It was one of those damp, dull wintry afternoons when the countryside seemed devoid of all colour. Only the green tops of the Sitka spruce stood out against the graphite-grey monotone landscape. A low-slung mist hung about the ground, loitering, adding to the eerie atmosphere. I had my lurcher on his slip, listening and watching, both senses searching for a sign that meant deer or, more precisely, sika. And yet when the herd came thundering through I was taken by complete surprise, one moment there was nothing but silent forest, the next my dog was pulling like a 1000 pound shark, the tree’s were moving with deer and suddenly I couldn’t think straight. He was away.
Back in those days I hadn’t even heard of tracking collars, never mind actually owing one, and so after trying to follow the course by sight I eventually stood and did the only thing I could; listen. The sika deer’s voice is quite remarkable, they emit a shrilling whistle, more avian than cervine, and it’s the sort of noise that sends one hell of a shiver coursing down your spine, the hairs on your neck quiver like a corn field on a windy day. I found my dog and the deerly departed in the bottom of a ravine, up against a fence, like the bigger deer often were. With darkness never far away I was glad to have found him, I didn’t fancy walking through those vast forests at night with just a cheap head torch to try and find my dog. Though I would have done had I needed to. It wouldn’t have been the first time and it certainly wasn’t the last.
This all took place many years ago, a time when a young man could be hunting all quarry with his faithful furry friend. There’s three species of sika deer at large in the UK, but it is only the Japanese that has an extensive range. The males, called stags not bucks, can grow to a formidable size, they must be on par with a good fallow, though I reckon a fallow buck is ten times harder than a sika stag for a single dog to take, all things being equal. I never thought that sika were very fast at all, and they also didn’t appear to take that rapidly approaching lurcher very seriously at first. The dog would get closer and closer and often the sika would still stand nonchalantly looking at the dog. Then, when it was far too late to make a safe retreat, the deer would turn tail and try and haul his butt out of there. Often without success. There’s no way a sika is going to be able to get up to full speed before the dog reaches it. But, some dogs were put off by the sheer size of some of those deer, the stags in particular and, I have to say, they did look rather daunting when they stood and stared. Their thick, black mane and their six-point ivory-tipped antlers that looked sharp enough to go straight through the dogs ribcage. And that’s exactly what some sika bucks actually tried to do. There was never too many quarry species in the UK that were actually dangerous enough, powerful enough and big enough to kill a dog, but the sika is one of them. Cornered, and with no humans around, they are not likely to roll over and give up the ghost, they are, however, most likely to try and see if their antlers will fit clean through your dogs ribs and out the other side.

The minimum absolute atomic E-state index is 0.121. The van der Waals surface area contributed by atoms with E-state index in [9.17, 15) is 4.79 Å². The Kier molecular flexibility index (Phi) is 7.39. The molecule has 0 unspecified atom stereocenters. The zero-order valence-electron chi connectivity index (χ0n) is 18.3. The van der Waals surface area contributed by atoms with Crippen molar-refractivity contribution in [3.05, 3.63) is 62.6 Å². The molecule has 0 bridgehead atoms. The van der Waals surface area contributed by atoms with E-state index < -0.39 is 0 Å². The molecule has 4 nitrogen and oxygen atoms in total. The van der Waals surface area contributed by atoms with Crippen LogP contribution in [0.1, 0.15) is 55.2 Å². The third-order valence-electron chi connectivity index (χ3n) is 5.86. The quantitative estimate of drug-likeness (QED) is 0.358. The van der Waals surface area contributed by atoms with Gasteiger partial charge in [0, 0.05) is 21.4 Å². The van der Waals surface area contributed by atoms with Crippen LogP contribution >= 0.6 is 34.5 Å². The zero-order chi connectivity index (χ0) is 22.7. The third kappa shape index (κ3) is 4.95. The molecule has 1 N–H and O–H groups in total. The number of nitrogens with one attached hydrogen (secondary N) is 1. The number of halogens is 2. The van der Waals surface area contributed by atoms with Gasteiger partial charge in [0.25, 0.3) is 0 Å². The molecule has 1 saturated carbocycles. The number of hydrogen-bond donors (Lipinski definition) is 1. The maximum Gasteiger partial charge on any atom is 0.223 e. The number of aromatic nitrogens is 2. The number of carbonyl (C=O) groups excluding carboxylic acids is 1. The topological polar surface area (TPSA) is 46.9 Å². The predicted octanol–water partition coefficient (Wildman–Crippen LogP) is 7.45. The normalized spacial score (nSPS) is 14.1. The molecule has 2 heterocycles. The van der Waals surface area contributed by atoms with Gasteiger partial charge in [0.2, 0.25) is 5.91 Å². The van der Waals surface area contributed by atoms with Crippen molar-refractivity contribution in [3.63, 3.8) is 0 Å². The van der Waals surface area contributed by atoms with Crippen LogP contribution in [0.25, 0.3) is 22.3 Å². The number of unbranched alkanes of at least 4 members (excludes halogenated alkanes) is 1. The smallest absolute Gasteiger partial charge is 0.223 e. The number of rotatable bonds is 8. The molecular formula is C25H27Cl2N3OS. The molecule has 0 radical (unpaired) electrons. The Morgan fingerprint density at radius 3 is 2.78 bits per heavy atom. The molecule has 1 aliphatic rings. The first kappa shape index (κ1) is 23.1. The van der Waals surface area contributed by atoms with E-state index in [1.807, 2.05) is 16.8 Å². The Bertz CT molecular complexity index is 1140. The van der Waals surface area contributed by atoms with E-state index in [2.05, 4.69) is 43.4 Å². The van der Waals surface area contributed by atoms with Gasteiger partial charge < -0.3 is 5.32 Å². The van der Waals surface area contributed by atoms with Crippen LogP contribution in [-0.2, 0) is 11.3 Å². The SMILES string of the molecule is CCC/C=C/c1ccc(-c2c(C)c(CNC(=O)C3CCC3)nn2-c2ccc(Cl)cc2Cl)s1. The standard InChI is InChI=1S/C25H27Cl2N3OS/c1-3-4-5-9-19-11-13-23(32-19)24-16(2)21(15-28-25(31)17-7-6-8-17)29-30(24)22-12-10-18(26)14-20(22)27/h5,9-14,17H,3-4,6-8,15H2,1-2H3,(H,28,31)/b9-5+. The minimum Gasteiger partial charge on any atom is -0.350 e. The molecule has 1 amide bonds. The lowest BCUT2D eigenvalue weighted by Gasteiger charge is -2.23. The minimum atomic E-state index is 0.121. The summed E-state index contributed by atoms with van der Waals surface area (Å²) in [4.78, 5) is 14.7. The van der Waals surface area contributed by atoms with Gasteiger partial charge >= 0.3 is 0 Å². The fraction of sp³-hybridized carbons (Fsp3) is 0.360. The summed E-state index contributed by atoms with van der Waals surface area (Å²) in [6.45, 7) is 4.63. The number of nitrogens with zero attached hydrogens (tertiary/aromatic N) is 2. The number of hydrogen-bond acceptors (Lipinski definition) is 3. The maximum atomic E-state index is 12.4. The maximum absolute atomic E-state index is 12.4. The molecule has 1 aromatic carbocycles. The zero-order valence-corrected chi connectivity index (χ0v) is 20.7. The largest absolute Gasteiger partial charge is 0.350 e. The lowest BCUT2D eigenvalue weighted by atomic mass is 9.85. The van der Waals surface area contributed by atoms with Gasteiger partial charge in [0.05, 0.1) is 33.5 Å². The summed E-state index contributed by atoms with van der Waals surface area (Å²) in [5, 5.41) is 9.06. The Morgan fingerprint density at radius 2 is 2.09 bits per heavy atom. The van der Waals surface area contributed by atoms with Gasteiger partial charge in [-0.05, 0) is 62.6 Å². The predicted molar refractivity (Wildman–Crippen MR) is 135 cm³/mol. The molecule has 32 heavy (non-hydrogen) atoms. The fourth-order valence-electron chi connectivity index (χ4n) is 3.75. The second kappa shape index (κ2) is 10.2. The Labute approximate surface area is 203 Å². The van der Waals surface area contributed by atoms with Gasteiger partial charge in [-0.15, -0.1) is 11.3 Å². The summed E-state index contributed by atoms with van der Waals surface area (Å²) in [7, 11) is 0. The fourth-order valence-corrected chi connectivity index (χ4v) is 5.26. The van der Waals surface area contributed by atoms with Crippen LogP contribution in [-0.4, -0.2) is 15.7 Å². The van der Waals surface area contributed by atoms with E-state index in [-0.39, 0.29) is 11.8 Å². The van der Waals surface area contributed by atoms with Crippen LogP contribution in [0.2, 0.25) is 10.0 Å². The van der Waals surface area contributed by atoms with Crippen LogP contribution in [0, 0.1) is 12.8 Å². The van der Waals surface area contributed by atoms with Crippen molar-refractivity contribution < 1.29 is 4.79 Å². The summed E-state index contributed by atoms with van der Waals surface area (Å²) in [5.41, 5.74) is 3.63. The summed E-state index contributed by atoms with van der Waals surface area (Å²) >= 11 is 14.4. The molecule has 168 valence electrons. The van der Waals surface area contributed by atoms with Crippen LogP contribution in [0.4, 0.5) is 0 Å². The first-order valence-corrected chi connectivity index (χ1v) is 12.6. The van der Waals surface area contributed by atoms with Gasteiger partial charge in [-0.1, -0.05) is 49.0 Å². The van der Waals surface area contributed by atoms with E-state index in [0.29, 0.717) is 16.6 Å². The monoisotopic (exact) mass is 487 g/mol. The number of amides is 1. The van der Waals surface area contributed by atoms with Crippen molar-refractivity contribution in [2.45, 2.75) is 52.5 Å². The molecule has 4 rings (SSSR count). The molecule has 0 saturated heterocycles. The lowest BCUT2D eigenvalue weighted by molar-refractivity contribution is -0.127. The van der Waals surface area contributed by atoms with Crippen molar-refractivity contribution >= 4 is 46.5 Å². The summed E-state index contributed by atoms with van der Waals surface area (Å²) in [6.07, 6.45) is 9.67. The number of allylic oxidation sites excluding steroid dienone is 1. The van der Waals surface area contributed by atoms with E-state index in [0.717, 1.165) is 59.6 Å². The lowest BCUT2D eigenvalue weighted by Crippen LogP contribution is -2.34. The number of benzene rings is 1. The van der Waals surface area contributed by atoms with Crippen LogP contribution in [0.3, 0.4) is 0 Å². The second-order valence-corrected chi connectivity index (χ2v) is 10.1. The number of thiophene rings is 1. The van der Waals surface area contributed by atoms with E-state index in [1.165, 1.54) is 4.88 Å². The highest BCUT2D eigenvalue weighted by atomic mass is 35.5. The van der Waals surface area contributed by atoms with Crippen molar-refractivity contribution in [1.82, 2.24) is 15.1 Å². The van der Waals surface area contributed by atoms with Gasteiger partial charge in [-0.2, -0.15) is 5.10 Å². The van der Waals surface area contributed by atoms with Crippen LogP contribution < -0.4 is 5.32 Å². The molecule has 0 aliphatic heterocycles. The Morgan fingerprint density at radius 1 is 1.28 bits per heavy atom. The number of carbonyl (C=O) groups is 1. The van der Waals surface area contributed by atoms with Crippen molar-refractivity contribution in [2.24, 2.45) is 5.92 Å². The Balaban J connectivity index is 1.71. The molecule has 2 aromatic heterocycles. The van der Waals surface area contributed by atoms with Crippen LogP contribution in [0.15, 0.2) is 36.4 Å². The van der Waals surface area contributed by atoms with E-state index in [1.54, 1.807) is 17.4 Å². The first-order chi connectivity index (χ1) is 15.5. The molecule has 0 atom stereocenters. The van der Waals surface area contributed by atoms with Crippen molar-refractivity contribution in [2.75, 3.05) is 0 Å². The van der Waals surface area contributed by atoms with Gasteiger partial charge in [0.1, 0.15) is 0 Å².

These Japanese immigrants inhabit all manner of terrains, from green woods to low fields to high moorlands. I’ve hunted them in several habitats and my favourite was always right out on the moor. Spotting a group of eight or ten deer half a mile away in the middle of a landscape where there’s no cover is the easy part. The hard part is getting close enough to have a slip. We tried a few different dodges to catch these deer and the best one I found was to use a sort of pincer movement on them. I’d creep along, bent double, trying to hug any crease in the moorland to gain that extra yard or two before the sika’s nerve broke and they headed for quieter pastures. We had some great times on those moors, thankfully I was alive at a time when these pursuits were all fully legal.
In winter time the sika can be found in big herds, I’ve seen some groups number over fifty individuals I would guess. We slipped into a group one day on a flat grass paddock, being herd animals, by the time the front of the herd had started to move the rear ones were jostling for position and they weren’t difficult for a dog.
That was the thing with sika, they weren’t difficult really, unless you got a true whopper, then things were a bit different. If we had a good dog then it was rare to miss a sika, and that’s running them on some ground that you wouldn’t have had a cat in hells chance of catching a roe, or pretty much anything else for that matter! Big gorse covered bankings, little wired-up paddocks adjacent to huge forestry; we caught sika everywhere. At first I was reluctant to slip, but the more the dog caught the more you’d slip and before you knew it you’d become very trigger happy indeed with the slip lead!
Yes, no doubt about it, I had some amazing times chasing the whistling sika deer, and there was a few heart pounding moments too, particularly when the dog went missing right on a big white arse into a huge dark patch of forestry. Sometimes we’d lose the dog for an hour or more, but in the end, I’m glad to say, there was always a happy ending. Sika can hybridise with the red deer, creating a proper big lump of an animal. I’ve seen a few of these sika/red hybrids and they were quite breathtaking, though I can’t recall ever running one. However, I’ve ran a lot of reds over the years, but that’s another story for another time….